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Opportunity Youth

Variable Definitions:
Opportunity Youth: The percent of youth ages 16 to 24 who are neither working nor in school

Methodology Note:

The calculation of this dataset requires a multi-step calculation combining ACS demographics data and IPUMS individual-level school/employment data. The full methodology documentation can be found here.

Source:
American Community Survey (ACS) and The Integrated Public Use Microdata Series (IPUMS-USA)

Years Available:

2010, 2011, 2012, 2013, 2014, 2015, 2016, 2017, 2018, 2019, 2020, 2021

*Note: Each year of available data shown above is a 5-year estimate, or an average of data collected over a five year period. 5-year estimates are used to increase the reliability of the data at small geographies like neighborhoods and census tracts. The years shown on the NDSC map represent the final year of the five year average (e.g. “2010” represents 2006-2010 data, “2011” represents 2007-2011 data, and so on). For the most impactful comparison of data over time, the ACS recommends comparing non-overlapping years (e.g. 2010-14 with 2015-19).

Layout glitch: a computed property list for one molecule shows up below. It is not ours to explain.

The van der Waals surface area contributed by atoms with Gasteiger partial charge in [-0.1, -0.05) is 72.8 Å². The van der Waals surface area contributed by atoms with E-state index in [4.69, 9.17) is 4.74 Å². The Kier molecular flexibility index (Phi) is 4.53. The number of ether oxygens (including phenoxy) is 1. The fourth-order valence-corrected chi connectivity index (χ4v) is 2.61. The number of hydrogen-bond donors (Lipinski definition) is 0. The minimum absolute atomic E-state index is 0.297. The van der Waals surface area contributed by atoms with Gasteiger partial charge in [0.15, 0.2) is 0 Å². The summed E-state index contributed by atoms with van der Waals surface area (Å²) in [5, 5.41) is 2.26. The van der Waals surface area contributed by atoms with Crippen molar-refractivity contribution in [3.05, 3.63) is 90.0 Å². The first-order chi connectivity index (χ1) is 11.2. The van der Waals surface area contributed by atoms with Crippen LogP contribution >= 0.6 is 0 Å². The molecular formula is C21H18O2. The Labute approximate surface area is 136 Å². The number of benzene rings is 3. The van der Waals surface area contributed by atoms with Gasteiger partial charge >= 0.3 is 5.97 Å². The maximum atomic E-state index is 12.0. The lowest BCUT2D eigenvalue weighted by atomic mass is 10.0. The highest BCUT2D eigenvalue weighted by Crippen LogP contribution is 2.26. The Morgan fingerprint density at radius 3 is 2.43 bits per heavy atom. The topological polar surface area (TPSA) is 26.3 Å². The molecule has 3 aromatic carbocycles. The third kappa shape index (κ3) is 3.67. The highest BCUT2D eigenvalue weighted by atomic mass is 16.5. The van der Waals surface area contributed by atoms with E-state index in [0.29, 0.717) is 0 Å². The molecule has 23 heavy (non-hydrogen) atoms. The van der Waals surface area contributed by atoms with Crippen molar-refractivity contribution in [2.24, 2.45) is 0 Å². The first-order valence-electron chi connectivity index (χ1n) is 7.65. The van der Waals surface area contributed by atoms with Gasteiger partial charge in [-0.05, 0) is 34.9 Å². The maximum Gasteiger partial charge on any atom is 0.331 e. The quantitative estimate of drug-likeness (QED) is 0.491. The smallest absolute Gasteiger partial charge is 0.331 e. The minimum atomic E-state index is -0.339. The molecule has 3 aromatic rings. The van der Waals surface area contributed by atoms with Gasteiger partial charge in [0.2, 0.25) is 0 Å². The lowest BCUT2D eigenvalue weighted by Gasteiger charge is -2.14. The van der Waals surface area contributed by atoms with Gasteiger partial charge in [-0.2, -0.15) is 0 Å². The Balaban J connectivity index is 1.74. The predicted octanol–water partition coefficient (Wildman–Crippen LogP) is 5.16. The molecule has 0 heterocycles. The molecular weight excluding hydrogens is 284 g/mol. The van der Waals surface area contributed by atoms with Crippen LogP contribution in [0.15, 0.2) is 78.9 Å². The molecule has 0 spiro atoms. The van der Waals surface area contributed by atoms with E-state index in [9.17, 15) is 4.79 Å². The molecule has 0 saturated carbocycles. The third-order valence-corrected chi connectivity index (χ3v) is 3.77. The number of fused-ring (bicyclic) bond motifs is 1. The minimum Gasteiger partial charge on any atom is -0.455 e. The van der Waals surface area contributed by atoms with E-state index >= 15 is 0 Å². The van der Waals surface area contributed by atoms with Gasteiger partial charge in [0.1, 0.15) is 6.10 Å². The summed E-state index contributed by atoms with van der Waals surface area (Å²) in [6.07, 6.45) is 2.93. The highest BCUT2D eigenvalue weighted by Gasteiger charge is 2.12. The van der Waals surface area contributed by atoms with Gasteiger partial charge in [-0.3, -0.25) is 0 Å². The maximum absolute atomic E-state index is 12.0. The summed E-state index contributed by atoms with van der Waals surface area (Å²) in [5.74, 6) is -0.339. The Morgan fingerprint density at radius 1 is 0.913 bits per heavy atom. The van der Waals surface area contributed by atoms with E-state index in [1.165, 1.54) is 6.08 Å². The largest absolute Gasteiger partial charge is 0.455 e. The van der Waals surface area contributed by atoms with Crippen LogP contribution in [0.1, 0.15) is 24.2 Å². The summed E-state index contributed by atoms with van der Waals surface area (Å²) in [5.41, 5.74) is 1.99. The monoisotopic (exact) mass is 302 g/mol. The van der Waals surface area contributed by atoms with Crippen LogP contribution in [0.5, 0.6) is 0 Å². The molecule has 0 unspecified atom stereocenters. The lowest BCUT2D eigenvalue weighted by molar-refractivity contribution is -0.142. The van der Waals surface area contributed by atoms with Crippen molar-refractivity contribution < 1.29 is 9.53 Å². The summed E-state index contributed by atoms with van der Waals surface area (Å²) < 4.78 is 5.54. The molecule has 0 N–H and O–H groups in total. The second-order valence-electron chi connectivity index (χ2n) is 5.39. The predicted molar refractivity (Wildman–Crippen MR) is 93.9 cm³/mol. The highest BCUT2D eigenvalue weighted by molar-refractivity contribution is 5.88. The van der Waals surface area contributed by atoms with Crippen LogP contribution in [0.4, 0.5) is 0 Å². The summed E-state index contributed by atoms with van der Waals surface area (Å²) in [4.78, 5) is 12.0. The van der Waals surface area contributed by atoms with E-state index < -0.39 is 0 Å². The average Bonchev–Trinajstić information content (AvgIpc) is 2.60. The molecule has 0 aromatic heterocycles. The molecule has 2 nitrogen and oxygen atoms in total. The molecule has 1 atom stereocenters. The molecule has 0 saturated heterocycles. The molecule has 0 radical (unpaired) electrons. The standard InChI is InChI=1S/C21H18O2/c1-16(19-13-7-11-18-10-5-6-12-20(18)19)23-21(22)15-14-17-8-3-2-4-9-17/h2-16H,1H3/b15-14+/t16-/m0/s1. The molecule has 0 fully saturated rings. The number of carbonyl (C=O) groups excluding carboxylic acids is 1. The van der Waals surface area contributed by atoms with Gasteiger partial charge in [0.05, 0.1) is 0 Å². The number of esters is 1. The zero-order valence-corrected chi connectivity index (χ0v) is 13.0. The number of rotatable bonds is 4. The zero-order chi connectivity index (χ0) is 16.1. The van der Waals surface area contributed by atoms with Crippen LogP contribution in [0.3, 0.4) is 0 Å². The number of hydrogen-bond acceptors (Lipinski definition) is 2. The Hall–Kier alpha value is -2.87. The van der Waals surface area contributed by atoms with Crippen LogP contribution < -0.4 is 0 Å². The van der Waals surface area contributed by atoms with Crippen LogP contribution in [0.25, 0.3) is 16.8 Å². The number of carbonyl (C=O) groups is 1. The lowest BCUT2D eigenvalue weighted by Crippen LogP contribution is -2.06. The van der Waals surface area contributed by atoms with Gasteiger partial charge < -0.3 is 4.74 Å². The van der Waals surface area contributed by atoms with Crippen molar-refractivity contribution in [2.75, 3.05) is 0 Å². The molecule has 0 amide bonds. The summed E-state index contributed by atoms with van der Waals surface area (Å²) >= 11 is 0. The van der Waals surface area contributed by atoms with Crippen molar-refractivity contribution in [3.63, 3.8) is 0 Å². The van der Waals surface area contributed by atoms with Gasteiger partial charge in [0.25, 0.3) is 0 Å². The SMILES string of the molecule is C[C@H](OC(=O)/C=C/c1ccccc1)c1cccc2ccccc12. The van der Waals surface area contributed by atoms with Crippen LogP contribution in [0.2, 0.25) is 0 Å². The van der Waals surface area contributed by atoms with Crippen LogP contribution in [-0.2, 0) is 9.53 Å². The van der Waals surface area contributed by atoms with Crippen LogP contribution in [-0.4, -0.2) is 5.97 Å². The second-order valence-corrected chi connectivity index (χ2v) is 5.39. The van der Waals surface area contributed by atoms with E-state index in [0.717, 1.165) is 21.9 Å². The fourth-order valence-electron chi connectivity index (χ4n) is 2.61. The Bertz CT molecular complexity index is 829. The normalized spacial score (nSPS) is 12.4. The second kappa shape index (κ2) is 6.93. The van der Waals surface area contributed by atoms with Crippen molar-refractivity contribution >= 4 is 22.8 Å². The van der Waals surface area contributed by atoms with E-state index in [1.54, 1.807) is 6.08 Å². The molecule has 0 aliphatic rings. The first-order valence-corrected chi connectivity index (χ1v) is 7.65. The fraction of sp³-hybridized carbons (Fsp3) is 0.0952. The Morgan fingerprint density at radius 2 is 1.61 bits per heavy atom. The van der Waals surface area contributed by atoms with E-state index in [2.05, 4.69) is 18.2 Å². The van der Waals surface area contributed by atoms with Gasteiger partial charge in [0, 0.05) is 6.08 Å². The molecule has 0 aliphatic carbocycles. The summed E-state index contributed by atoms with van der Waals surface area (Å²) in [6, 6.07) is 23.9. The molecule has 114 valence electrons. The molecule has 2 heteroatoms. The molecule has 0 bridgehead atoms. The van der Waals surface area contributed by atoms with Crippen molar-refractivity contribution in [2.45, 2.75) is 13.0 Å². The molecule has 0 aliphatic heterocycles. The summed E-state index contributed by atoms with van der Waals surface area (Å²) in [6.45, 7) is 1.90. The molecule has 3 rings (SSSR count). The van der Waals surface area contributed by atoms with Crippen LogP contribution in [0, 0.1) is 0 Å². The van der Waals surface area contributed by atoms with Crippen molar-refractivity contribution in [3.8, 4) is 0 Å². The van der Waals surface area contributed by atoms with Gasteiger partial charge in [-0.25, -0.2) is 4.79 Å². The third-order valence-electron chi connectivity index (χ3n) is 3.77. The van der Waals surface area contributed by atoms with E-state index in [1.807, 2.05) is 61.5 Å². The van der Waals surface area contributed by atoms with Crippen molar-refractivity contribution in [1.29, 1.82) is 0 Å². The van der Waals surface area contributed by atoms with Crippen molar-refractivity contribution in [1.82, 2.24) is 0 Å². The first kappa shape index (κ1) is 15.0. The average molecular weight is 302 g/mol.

Why are these variables important to measure?

Opportunity Youth

Opportunity youth (also referred to as disconnected youth) are individuals between the age of 16 and 24 who are neither working nor in school.  Such youth often leave school or work because of healthcare issues, pregnancy, the need to take care of younger siblings or caretakers, or because they are struggling and disconnected in school.

According to a report by Drexel University, it is particularly important for people in this age group to be working or in school because it is a critical time for developing knowledge, credentials, social skills, networks, emotional regulation and stress coping mechanisms that are important for building a successful career and good life. A report by Measure of America underscored the importance of the role of school and employment for young people: “At school and on the job, connected young people set goals and lay the groundwork to realize them. Out-of-school, out-of-work youth also have dreams and aspirations but have far less support to make them a reality.” 
Citation

Lewis, Kristen. (2021) “Building Bright Futures for Youth in Los Angeles: Spotlight on Young Women.” Measure of America. Link.

Fogg, Neeta, and Paul Harrington. “The Human Capital Investment Gap: Understanding the Diminished Prospects of Disconnected Youth in Los Angeles.” Drexel University Center for Labor Markets and Policy (2016). Link.

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